Maybe your reading list just now includes bestsellers A Higher Loyalty by James Comey and Fire and Fury by Michael Wolff. If so then I suggest you ditch them both and read these two novels instead, to understand what is going on in the world— because Amelia Gray and Samanta Schweblin are the perfect oracles for our Gaslit Age.
Threats and Fever Dream were published two years apart, in different countries and in different languages, and yet they each capture the what is going on in the world miasma we’re living through, in the way only good fiction can. Fact and reason aren’t enough to help us cope just now. What are the facts, anyway? Why can’t we get a straight answer about anything at all from our elected officials? What is going on? And why is that guy still in office? If any of these questions plague you, then ditch the nonfiction bestseller list and pick up these novels instead.
Start with the book jackets. Look how similar they are. The images are fragmentary and dismembered. Something is not right. The all-caps titles shriek out at us that the stories inside are not meant to make us comfortable. And they don’t.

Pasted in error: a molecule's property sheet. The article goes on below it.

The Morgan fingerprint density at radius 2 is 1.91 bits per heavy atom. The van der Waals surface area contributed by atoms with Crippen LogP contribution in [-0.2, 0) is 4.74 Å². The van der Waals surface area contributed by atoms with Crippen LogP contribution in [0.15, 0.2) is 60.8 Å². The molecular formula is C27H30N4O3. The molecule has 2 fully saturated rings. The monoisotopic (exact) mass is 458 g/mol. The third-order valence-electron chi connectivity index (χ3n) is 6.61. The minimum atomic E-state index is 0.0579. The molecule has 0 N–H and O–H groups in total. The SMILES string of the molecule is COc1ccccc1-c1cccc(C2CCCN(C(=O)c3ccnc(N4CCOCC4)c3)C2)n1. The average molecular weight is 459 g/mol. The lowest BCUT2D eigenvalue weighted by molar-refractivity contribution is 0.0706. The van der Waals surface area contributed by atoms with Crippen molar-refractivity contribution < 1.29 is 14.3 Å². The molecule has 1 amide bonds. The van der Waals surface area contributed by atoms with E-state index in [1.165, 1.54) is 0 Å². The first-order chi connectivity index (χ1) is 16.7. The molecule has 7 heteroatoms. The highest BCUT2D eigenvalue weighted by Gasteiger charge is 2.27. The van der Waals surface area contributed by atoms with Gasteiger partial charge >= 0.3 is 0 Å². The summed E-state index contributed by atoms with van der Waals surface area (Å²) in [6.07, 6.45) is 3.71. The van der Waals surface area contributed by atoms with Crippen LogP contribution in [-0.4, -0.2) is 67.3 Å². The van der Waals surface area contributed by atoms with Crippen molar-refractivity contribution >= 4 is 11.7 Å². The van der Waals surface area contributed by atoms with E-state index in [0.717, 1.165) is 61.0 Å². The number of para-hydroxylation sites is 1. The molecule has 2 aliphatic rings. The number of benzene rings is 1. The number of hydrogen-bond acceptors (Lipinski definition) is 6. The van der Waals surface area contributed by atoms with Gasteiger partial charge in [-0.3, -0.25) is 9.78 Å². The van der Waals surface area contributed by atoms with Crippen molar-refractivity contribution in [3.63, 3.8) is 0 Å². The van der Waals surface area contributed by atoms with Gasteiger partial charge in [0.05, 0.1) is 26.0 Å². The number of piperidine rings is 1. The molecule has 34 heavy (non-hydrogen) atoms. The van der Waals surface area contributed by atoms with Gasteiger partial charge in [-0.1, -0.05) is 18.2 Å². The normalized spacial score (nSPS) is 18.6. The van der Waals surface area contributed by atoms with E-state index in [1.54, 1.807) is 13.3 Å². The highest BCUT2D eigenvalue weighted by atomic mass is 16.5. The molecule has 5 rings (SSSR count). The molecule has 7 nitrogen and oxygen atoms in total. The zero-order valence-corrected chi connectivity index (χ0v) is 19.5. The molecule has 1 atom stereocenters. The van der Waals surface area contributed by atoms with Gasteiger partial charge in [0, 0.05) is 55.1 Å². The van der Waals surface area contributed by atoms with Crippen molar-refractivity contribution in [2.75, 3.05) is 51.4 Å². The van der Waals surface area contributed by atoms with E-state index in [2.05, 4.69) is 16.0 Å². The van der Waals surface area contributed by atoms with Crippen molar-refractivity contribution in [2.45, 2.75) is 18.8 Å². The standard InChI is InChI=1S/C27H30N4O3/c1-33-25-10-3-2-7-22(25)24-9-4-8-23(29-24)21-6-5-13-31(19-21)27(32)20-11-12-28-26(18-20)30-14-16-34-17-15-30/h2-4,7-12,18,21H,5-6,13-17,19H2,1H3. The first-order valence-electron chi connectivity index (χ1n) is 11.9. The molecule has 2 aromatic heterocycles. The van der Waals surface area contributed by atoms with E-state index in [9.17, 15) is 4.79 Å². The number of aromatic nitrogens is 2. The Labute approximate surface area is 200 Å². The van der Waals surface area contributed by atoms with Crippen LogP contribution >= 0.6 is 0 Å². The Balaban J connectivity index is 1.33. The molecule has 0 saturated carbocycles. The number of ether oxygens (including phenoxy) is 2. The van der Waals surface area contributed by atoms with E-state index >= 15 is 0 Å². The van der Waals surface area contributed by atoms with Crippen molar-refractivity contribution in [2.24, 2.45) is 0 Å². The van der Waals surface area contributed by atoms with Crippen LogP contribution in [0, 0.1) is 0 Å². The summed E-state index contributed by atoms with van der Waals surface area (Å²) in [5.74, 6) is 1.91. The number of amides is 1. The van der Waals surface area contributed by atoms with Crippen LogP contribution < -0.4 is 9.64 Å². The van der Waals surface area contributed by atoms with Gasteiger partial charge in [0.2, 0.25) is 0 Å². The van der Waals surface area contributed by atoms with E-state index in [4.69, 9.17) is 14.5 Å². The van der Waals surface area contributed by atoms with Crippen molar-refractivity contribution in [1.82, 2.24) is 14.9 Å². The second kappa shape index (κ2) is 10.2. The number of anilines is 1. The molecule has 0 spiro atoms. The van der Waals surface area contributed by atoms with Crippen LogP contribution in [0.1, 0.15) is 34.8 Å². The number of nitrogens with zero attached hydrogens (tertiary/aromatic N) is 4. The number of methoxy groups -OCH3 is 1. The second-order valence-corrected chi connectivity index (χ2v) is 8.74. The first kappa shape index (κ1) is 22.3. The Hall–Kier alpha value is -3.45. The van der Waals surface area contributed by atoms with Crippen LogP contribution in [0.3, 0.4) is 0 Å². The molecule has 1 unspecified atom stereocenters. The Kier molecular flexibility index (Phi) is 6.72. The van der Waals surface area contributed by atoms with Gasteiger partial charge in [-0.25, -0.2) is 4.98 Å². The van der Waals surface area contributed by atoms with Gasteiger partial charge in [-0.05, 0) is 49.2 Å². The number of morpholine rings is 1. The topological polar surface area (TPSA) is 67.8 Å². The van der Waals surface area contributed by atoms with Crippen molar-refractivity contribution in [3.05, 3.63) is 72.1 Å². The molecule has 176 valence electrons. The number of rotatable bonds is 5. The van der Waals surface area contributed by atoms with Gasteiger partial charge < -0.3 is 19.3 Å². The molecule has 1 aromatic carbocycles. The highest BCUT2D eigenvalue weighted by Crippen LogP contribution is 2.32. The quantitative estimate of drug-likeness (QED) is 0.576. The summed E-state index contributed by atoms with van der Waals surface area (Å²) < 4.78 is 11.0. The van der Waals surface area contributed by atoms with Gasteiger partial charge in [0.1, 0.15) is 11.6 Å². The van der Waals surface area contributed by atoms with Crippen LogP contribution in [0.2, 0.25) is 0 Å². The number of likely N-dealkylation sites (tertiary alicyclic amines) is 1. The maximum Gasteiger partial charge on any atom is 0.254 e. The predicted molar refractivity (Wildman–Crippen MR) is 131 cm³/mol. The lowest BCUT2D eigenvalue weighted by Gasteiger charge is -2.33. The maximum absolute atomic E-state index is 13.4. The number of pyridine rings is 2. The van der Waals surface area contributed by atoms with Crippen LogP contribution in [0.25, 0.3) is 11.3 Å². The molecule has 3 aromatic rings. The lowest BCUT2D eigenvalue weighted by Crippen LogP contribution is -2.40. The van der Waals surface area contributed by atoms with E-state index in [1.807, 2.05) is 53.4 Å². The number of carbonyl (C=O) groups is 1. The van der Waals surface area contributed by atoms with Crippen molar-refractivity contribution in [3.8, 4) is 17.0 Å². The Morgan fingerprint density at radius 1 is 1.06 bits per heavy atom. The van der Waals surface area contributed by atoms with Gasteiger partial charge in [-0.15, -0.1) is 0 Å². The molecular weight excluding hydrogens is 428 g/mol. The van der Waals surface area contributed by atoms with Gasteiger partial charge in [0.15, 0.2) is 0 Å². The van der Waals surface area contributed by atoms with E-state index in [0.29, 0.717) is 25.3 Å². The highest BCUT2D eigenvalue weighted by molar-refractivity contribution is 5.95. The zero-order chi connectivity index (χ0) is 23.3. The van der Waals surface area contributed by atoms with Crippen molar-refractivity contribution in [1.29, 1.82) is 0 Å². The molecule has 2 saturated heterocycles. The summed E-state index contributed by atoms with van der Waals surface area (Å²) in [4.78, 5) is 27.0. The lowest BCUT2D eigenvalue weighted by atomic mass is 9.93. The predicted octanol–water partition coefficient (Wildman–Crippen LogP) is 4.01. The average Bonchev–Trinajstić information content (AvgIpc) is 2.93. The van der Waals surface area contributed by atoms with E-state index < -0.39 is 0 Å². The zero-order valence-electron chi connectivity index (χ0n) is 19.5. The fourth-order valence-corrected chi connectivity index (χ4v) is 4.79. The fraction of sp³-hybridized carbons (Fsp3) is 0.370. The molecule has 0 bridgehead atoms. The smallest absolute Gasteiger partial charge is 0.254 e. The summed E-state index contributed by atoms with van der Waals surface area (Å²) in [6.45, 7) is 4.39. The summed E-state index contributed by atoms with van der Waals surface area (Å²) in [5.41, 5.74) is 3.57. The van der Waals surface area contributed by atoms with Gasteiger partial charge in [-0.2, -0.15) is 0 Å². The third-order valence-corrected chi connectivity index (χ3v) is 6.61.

Threats is about a man coping with the sudden loss of his wife. Fever Dream is about a woman dying in a hospital bed. Or maybe not. Reading both of these novels you will find yourself thinking what is going on? over and over again. But never mind. The particulars don’t matter. Both of these novels, at their core, are about the anxieties of living in a modern urban culture. We live in a perpetual news cycle of random violence, terrorism, chemical warfare, police brutality, political conspiracy and environmental collapse. These novels are about none of these things, and yet all of them hover at the edges, just as they do in our daily thoughts. Having my anxieties distilled and poured into the pages of a novel helped me recognize the way my daily life is overrun with similar threats that have no easy solution. I recognize the paranoia of these novels as the rhythms of today’s reality. The novels gave me context. Reading them made me real ready to do something about changing how I live. It made me feel better equipped to change the things about the world I don’t like.
Make no mistake: I was disoriented and upended by this writing. Each book left me to flounder on my own. But then suddenly I found myself making connections. As I read, I also would have feelings of compassion, recognition, joy, and agency. Somehow at the end of each of these short novels I felt ready to face the world as it is. Read them.